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    Recognizing Eye Irritation in Your Cat

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    A cat’s eyes are extremely recognizable—the round shapes, the brightly-colored irises and the narrow, slit-like pupils help distinguish cats from other animals. As pet owners, we know that our cat’s eyes are supposed to be clear and bright. This is why it’s so easy to tell when cats are experiencing eye problems.

    Eye irritation is a very common problem in cats, with an infection, allergies or scratch typically occurring at least once in a cat’s life. There are a variety of underlying causes for feline eye irritation, ranging from dryness to trauma, but most eye problems display the same kinds of symptoms.

    If you notice that your cat’s eyes are red or pink, appear swollen or inflamed and are leaking watery or mucoid discharge, there’s something in them causing irritation. Your cat may also be squinting or blinking a lot and pawing at its eye because it is painful or itchy.

    Here is a closer look at the different types of eye irritation in cats and how to differentiate between them.

    1. Conjunctivitis: Conjunctivitis is one of the most common ailments in cats. The condition involves inflammation of the eye membranes. If your cat has conjunctivitis, the affected eye will be pink or red, look swollen and have watery or mucoid discharge in a green or yellow color.

      Usually, conjunctivitis is caused by a viral or bacterial infection. Feline Herpesvirus-1, Feline Chlamydia and Feline Mycoplasma are three of the biggest offenders when it comes to this condition. In cases of Feline Herpesvirus-1, your cat may have repeated infections over time because there is no cure for the virus.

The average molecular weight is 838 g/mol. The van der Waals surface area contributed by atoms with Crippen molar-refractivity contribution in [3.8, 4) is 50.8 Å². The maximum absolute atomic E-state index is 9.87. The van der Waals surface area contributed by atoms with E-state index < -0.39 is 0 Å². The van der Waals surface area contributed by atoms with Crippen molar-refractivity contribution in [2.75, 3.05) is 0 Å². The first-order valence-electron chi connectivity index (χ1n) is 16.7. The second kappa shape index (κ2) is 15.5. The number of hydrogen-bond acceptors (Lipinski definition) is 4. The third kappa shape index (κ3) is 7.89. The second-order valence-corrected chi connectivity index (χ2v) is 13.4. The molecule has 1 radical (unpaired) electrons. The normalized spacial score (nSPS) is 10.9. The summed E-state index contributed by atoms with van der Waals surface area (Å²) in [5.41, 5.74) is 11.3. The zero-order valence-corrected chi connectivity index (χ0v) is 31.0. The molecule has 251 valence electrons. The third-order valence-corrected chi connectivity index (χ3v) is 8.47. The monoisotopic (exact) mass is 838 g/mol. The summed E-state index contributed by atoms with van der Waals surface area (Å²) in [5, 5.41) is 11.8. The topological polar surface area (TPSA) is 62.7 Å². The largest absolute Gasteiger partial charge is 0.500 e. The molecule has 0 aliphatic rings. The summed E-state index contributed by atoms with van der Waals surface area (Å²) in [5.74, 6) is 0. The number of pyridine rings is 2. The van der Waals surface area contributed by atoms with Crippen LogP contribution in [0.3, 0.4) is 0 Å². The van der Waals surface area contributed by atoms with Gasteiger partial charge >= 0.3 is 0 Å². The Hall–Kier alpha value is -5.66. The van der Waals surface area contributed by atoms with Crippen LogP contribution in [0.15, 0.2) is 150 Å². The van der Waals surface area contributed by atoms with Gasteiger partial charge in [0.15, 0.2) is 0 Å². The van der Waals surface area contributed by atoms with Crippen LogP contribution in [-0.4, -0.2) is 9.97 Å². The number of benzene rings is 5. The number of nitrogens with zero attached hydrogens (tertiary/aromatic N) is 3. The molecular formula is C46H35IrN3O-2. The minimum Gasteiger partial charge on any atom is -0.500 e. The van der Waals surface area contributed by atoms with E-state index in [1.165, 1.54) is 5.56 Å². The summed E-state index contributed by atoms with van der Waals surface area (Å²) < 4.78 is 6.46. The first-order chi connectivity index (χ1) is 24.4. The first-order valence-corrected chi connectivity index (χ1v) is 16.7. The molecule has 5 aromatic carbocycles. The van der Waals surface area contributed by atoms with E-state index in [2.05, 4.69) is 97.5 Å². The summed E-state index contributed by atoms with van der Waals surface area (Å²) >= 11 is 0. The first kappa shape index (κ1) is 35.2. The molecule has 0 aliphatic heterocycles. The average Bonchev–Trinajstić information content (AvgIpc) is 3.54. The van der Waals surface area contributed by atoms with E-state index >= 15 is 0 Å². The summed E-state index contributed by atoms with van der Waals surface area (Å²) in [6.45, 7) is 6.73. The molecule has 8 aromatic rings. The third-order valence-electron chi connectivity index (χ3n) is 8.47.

1. Foreign object: Another common cause for eye irritation in cats is a foreign object getting stuck in the eye. The object might be something from outside, such as a piece of grass or dirt, or even a piece of hair or an eyelash from your cat. Sometimes, fuzz can even cause irritation.

      Foreign objects can scratch the surface of the eye, causing redness and tearing. Your cat’s bodily response will produce more tears to try and flush the object out, but if it’s too large or sticky, it may not come out on its own.

    1. Scratch or trauma: A scratched cornea can also lead to inflammation, redness and tearing. If your cat somehow scratches its eye on a branch or is clawed at by another animal, the abrasion will usually heal on its own. However, this will depend on how deep the scratch is. Shallow scratches typically heal within three to five days, while deeper scratches may take longer or need surgical repair and are at risk of developing ulcers (a condition called corneal ulceration).

      Corneal abrasions may also cause light sensitivity and squinting, as well as clouding in the cornea (the clear surface of the eye).

    1. Allergies: Allergies are another cause of eye irritation in cats. Your feline friend may be allergic to any number of things, including seasonal pollens or grasses, dust, chemicals, smoke or certain foods.

      Allergic reactions will usually cause red, watery eyes that may also be itchy to your cat, causing it to paw at them repeatedly. Other signs of an allergic reaction may accompany the eye irritation, such as body rashes and sneezing.

    1. Glaucoma: Glaucoma is caused by increased eye pressure due to a fluid blockage. A water-like fluid called aqueous humor is continuously produced and drained within the eye. When the drainage is interrupted or blocked, the fluid can build up, putting pressure on the eye and causing significant pain.

      Eyes with glaucoma problems won’t usually have redness but will appear swollen and have watery discharge. This condition requires fast action because cats may lose their vision if glaucoma is not treated.

    1. Dryness: Dry eye syndrome, also known as keratoconjunctivitis, occurs when tear production slows or is deficient in your cat’s eyes. The result is the excessive drying of the cornea, causing swollen blood vessels, discharge and excessive blinking. Eye drops may be all your cat needs to keep its eyes lubricated.

    Unfortunately, because these symptoms can be attributed to a number of conditions, it’s not always easy to diagnose the true cause of eye irritation in cats. You’ll want to take your feline friend to the vet to have it examined and get a prescribed course of treatment.

    Most eye irritation problems can be healed with medicated eye drops, but you should only use these when they are prescribed by a vet. For other problems, time will just be necessary to heal wounds. In a few weeks, your cat should be seeing clearly once again.建築設計 �??�?�屋пер�?онал �?ерви�?

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    Dr. Janice Huntingford

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